Molecular studies of a family of genes are pruning branches from the old evolutionary tree.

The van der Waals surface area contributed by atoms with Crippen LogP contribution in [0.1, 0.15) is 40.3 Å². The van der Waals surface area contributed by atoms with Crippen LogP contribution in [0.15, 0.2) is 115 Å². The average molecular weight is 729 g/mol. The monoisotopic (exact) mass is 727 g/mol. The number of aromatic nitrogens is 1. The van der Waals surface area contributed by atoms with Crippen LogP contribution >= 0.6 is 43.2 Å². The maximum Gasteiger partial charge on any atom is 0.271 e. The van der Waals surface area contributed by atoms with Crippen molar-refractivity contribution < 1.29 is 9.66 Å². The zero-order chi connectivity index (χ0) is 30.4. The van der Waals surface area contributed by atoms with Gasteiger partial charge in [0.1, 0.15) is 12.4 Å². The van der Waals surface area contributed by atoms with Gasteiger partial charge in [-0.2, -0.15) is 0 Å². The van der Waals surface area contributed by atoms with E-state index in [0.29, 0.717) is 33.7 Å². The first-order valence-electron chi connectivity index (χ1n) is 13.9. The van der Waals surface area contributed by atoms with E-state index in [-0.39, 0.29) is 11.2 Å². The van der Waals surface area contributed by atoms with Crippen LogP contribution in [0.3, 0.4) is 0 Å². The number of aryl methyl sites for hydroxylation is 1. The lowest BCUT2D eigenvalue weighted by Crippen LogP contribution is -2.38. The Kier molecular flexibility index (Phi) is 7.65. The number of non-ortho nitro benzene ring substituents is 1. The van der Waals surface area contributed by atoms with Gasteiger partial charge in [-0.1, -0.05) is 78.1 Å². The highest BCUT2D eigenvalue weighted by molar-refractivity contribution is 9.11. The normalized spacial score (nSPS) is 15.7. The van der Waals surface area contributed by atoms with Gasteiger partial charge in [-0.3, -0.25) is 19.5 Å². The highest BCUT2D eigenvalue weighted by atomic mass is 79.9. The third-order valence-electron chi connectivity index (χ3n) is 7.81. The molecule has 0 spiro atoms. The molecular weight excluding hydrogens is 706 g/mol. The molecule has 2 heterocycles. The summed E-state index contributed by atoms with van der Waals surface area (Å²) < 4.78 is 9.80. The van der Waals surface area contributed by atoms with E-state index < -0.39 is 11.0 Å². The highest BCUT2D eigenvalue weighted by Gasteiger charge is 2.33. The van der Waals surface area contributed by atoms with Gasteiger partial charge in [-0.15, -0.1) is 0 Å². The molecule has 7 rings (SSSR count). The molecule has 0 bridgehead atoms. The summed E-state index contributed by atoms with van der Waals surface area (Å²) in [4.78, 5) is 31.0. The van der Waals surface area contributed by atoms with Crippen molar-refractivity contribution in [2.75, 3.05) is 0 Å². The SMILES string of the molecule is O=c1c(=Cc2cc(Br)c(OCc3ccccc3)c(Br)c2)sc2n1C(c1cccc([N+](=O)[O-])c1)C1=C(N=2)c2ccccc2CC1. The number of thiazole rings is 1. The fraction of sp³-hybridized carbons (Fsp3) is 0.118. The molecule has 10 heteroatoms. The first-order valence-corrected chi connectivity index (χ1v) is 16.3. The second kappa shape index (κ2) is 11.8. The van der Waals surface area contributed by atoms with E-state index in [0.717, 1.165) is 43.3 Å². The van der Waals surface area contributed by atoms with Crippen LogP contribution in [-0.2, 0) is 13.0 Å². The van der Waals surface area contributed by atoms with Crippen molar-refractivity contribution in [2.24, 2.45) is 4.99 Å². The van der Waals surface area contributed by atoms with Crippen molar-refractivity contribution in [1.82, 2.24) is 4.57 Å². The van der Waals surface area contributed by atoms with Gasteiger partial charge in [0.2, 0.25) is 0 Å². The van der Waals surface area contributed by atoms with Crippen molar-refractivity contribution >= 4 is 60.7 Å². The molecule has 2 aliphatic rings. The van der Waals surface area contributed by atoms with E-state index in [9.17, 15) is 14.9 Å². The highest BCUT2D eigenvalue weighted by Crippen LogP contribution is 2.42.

Earthworms are kin to lobsters and flatworms are cousins of roundworms. These kinds of relationships have been drawn over the years by zoologists who painstakingly constructed evolutionary trees using animal morphology, or comparisons of form and structure. Morphology was, until recently, the best information available for such classifications. But new molecular evidencegleaned directly from DNA, the master blueprint of lifeis pruning the old evolutionary tree. "Basically, we're redrawing the tree," says Jennifer Grenier, a Howard Hughes Medical Institute (HHMI) associate at the University of Wisconsin-Madison. Grenier and HHMI investigator Sean Carroll, also at Wisconsin, were part of an international research team that performed the latest tree trimming. Their work substantiates earlier genetic investigations suggesting that the vast majority of animals, from oysters to humans, belong to one of three primary evolutionary lines, rather than the multiple branches suggested by morphological studies. The researchers reported their findings in the June 24, 1999, issue of the journal Nature . Grenier and Carroll had been exploring the genetic regulation of animal development when they realized that the genes they were studying could shed light on animal evolution. Members of the Hox gene family ensure that organs and other systems form properly and in the appropriate places in the developing animal. For example, a Hox gene called Ubx allows only one pair of wings to arise in a fruit fly instead of the two pairs found in a dragonfly. Mutations in Hox genes cause severe abnormalities. Because Hox genes are ubiquitous and well conservedhaving changed very slowly throughout animal evolutionthey provide powerful clues about the evolutionary history of an organism. Closely related animals share a similar assortment of Hox genes, while more distant relations have fewer in common. By decoding the Hox gene sequences of ancient groups of animals, Grenier and Carroll hoped to infer not only who was related to whom, but also which developmental genes were present in the shared ancestor. The project quickly became an international collaboration. "Three labs independently started wondering about these questions," says Grenier. She and Carroll decoded the Hox genes of a priapulid, a little-known marine worm of enigmatic evolutionary heritage, which looks like a small, squishy feather duster. Researchers at the University of Paris studied the Hox genes of a brachiopod, an ancient marine animal that looks like a clam. Scientists at Cambridge University worked on a polychaete, a marine relative of earthworms and leeches. By comparing the assortments of Hox genes found in these three species to those found in previously studied animalsincluding mice, fruit flies, leeches, and sea urchinsthe collaborating researchers confirmed the division of the animal kingdom into three primary evolutionary lines. On the new, gene-based tree, animals with backbones are on the same branch as starfish and their relatives-a longstanding classification based on similarities in development. But the new tree reorganizes almost all of the remaining groups of animals. Animals that molt, such as crustaceans, insects, roundworms, and priapulids, now sit together on a second branch. A third branch holds brachiopods, earthworms, polychaetes, mollusks, and flatworms, each of which either has a feathery feeding structure or a special larval stage. So far, the gene-based tree includes only animals with bilateral symmetry, or mirror-image left and right sides. The data on jellyfish and sponges-organisms which are radially symmetric, like a tire-are incomplete and therefore difficult to interpret, Grenier says. The new work not only supports the idea of a three-limbed animal tree, explains Carroll, "but it also addresses the question of how sophisticated life was some 600 million years ago." The findings indicate that ancestors of these groups had more Hox genes than previously believed. "This potential to control development implies that the common ancestor may well have been a fairly sophisticated animal," Carroll says. The reconstruction of the evolutionary tree has far-reaching implications, the researchers observe. For example, investigators may need to reexamine their choices of model species for basic research. "Understanding animal relationships is at the foundation of the assumptions we make when we do experiments on any animal," says Carroll. The new understanding should also prompt changes in the way students are taught, Grenier says. "We're hoping this will have an impact on undergraduate classes," she says, "if only to emphasize that understanding evolutionary relationships is a continuing process."

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